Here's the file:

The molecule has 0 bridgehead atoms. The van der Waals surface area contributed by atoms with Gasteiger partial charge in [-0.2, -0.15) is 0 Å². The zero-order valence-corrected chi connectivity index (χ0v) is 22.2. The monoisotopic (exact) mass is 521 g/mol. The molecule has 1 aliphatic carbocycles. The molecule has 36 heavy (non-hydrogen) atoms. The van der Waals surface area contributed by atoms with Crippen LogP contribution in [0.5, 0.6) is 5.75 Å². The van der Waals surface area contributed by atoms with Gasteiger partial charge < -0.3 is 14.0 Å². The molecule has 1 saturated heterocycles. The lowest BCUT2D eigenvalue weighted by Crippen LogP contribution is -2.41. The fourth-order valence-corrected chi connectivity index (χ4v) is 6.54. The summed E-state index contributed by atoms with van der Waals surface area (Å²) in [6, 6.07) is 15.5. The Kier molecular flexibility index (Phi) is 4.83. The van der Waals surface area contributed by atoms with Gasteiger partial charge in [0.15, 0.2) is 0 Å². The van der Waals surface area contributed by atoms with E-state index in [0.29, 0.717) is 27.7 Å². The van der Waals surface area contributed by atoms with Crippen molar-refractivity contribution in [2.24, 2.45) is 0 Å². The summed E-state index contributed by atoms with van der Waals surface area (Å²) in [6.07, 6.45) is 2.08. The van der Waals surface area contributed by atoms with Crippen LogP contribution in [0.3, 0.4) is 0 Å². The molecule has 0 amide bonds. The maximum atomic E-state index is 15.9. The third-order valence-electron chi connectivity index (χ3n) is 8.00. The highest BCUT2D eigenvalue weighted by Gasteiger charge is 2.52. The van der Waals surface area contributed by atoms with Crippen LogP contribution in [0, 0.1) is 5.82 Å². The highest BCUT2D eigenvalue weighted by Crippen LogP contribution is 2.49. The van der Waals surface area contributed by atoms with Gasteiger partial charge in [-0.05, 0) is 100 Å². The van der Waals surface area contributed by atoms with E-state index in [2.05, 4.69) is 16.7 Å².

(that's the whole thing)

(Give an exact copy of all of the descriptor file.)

The molecule has 0 bridgehead atoms. The van der Waals surface area contributed by atoms with Gasteiger partial charge in [-0.2, -0.15) is 0 Å². The zero-order valence-corrected chi connectivity index (χ0v) is 22.2. The monoisotopic (exact) mass is 521 g/mol. The molecule has 1 aliphatic carbocycles. The molecule has 36 heavy (non-hydrogen) atoms. The van der Waals surface area contributed by atoms with Crippen LogP contribution in [0.5, 0.6) is 5.75 Å². The van der Waals surface area contributed by atoms with Gasteiger partial charge < -0.3 is 14.0 Å². The molecule has 1 saturated heterocycles. The lowest BCUT2D eigenvalue weighted by Crippen LogP contribution is -2.41. The fourth-order valence-corrected chi connectivity index (χ4v) is 6.54. The summed E-state index contributed by atoms with van der Waals surface area (Å²) in [6, 6.07) is 15.5. The Kier molecular flexibility index (Phi) is 4.83. The van der Waals surface area contributed by atoms with Gasteiger partial charge in [0.15, 0.2) is 0 Å². The van der Waals surface area contributed by atoms with E-state index in [0.29, 0.717) is 27.7 Å². The van der Waals surface area contributed by atoms with Crippen molar-refractivity contribution in [2.24, 2.45) is 0 Å². The summed E-state index contributed by atoms with van der Waals surface area (Å²) in [6.07, 6.45) is 2.08. The van der Waals surface area contributed by atoms with Crippen LogP contribution in [0.3, 0.4) is 0 Å². The molecule has 0 amide bonds. The maximum atomic E-state index is 15.9. The third-order valence-electron chi connectivity index (χ3n) is 8.00. The highest BCUT2D eigenvalue weighted by Gasteiger charge is 2.52. The van der Waals surface area contributed by atoms with Crippen LogP contribution in [0, 0.1) is 5.82 Å². The highest BCUT2D eigenvalue weighted by Crippen LogP contribution is 2.49. The van der Waals surface area contributed by atoms with Gasteiger partial charge in [-0.05, 0) is 100 Å². The van der Waals surface area contributed by atoms with E-state index in [2.05, 4.69) is 16.7 Å².